As an added sun-protective touch, many of the long-sleeved items feature handy finger holes. At first this design - sometimes seen on winter-weather clothing to protect hands from the cold - struck me as bizarre on a summer-weight piece. But then I remembered Sunil’s article about how thin and vulnerable the hands are. The backs of the hands are probably the most neglected and exposed part on the body. They are bombarded by the sun’s rays while driving, walking outside, and doing just about any warm-weather activity. UNIQLO's UV collection is both functional and fashionable.
But what if your clothes don’t explicitly state a UPF? Though there are exceptions, a good rule of thumb for determining the UPF of an item of clothing is to hold it up to visible light. If you can see through it completely, the UPF is probably under 15, which is hardly adequate protection for a long period of time under the sun. So, a sheer swimsuit cover-up won’t ward off sunburn after hours at the beach. If you hold up a piece of clothing and you can’t see through it but a little light peeks through the fibers, then the UPF falls somewhere between 15 and 50, depending on how dark and tightly-woven the fabric is. Keep in mind that wetting an article of clothing reduces its sun protection by up to half.
Apparently, my mother was unaware of this phenomenon when she forced me to wear a white T-shirt over my bathing suit every time I went swimming throughout my childhood in Florida. Not only is a white cotton shirt pretty powerless against the sun, but a wet white shirt is even weaker. After getting soaked and becoming nearly transparent, a T-shirt’s UPF can fall from about a 6 to only a 3. The same loss of protective ability can be said for fabrics that become stretched or worn out.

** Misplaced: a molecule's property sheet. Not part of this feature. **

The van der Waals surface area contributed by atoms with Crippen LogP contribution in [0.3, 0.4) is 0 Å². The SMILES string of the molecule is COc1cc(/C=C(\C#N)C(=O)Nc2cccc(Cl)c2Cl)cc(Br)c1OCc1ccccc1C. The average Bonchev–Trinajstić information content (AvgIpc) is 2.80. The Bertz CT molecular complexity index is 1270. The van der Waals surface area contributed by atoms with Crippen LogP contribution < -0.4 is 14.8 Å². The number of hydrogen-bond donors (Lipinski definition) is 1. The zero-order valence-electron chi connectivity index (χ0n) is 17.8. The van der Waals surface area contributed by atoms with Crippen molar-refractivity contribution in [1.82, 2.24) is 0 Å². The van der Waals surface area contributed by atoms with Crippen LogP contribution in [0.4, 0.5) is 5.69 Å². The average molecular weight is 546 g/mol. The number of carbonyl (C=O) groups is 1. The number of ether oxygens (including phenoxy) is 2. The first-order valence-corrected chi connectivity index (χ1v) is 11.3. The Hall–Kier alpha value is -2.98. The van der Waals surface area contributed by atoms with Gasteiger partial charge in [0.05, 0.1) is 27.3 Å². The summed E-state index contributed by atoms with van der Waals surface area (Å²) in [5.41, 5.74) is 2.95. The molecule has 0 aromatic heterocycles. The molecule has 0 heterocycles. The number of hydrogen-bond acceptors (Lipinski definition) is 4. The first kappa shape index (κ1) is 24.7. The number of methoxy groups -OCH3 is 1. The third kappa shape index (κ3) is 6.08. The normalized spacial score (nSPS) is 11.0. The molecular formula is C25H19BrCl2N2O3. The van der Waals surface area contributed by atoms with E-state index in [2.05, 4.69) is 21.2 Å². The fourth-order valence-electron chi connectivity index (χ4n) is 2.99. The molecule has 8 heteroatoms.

The moral of the story is that you can’t count on light-colored, lightweight, or loosely-constructed clothes to block out damaging rays, unless these clothes have been specially treated with chemical UV absorbers or sunblocks to prevent penetration of the sun’s damaging rays. Apart from buying a brand-new wardrobe of high-tech, sun-shielding apparel, what can you do to keep your skin safe? If you’re going to be out in the sun for a long time, your best option is to apply a broad-spectrum sunscreen all over your body, including areas covered up by clothes. You can also enhance the everyday sun protection of your garments by washing them in a laundry additive like Sun Guard, which contains the sunscreen Tinosorb. This added protection is supposed to survive twenty washings.
I was so excited about the UV Cut line at UNIQLO that I snatched up six pieces enhanced with the sun-shielding technology. Not all of the pieces offer the same degree of defense. Some bear a UPF of 50, while others are labeled a mere UPF 10, barely better than a standard cotton shirt. But UNIQLO is on the right track, and I will feel safer under the sun this summer wearing my new purchases. My freckled skin will take all the help it can get in the sun protection department.